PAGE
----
Saturday, September 20, 2008

Microtechniques: a little more conversation?

Interestingly, just when I was about to write about the pleasure of not typing many things while coding in Eclipse, J. B. Rainsberger just posted about the potential importance of typing fast. I guess this is the nature of the webernet: everything and its opposite at the same time, and leave it to the readers to sort things out!

I was reflecting about my coding habits with Eclipse after a thread in the Java forums, where a poster was complaining about the continuous compilation feature, prompted some internal debates (my, myself and I often disagree). Interestingly, this feature has been touted by others as a key one.

I personally like the continuous feedback. The rare time I write C# code in SharpDevelop, it takes me a while to remember that I have to tell the IDE to look at my code. First, I do not like to have to tell my friend the computer to do things. Second, I want the continuous feedback. I do not mind if the compiler is temporarily confused because my syntax is momentarily broken. I want the early warning that this feature gives me.

In fact, continuous compilation creates a neat state of flow, where you actually engage into a conversation with the IDE. And this is where my stance about not typing comes into play. I do not type class names, but merely each capital letter of its name and let the code assistance propose me something that fits. I do not write variable declarations: I either assign it automatically or extract it from existing code. I less and less write method declarations but extract them. I allow Eclipse to add keywords (like final) and attributes (like @Override) everywhere it thinks necessary. I leave it up to the code formatter to clean up my mess and make it stick with the coding conventions in place.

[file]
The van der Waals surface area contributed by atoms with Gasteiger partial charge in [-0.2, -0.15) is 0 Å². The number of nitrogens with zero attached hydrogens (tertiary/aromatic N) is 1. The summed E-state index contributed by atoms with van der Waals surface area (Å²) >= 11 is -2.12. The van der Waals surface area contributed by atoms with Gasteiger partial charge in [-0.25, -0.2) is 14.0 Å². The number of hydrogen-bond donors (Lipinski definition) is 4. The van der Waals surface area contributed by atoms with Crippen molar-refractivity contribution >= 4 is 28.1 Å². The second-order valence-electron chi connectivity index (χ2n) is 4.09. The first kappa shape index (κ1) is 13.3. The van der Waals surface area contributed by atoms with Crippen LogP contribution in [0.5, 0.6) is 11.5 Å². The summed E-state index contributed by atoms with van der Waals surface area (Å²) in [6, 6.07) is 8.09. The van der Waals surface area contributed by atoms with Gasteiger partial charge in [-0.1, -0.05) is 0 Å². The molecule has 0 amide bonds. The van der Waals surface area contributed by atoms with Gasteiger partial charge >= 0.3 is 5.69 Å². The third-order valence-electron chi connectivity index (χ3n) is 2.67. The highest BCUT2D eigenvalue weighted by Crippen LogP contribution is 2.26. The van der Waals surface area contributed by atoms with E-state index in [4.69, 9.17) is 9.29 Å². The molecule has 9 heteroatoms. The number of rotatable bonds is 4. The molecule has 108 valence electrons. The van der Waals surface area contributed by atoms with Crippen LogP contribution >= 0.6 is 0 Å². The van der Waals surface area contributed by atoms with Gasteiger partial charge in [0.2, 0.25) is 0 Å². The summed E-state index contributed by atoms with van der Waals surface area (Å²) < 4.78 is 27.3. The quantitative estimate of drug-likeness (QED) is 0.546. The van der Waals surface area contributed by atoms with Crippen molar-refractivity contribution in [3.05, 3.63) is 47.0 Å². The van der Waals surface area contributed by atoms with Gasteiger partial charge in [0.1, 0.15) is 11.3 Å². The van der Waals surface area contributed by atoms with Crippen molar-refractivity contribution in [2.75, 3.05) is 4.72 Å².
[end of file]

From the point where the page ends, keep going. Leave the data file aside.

All these automatic features do not dumb me down. They establish a rich conversation between my slow and fuzzy brain and the fast and strict development environment. The compiler tells me: "ok, this is what I understand" and the IDE tells me: "alright, here is what I propose". And then I correct course or keep going.

So maybe we need a little less typing and a little more conversation?

3 comments:

zepag said...

Do you want to talk about it?

;)

Joke apart, a good IDE (and mostly the fact to master such a tool) is really important for swift refactorings. I for myself think it's saved me half of my time on most coding sessions.

Though improvement of my typing skills mostly saved me time for coding as I now write my emails and other office documents faster ;).

David Dossot said...

Faster typing to expedite busywork? Sounds like a deal!

David Dossot said...

Note for self

Nothing new here: in "Working Effectively with Legacy Code", Michael C. Feathers refers to the state of flow that engages the IDE as "Hyperaware Editing".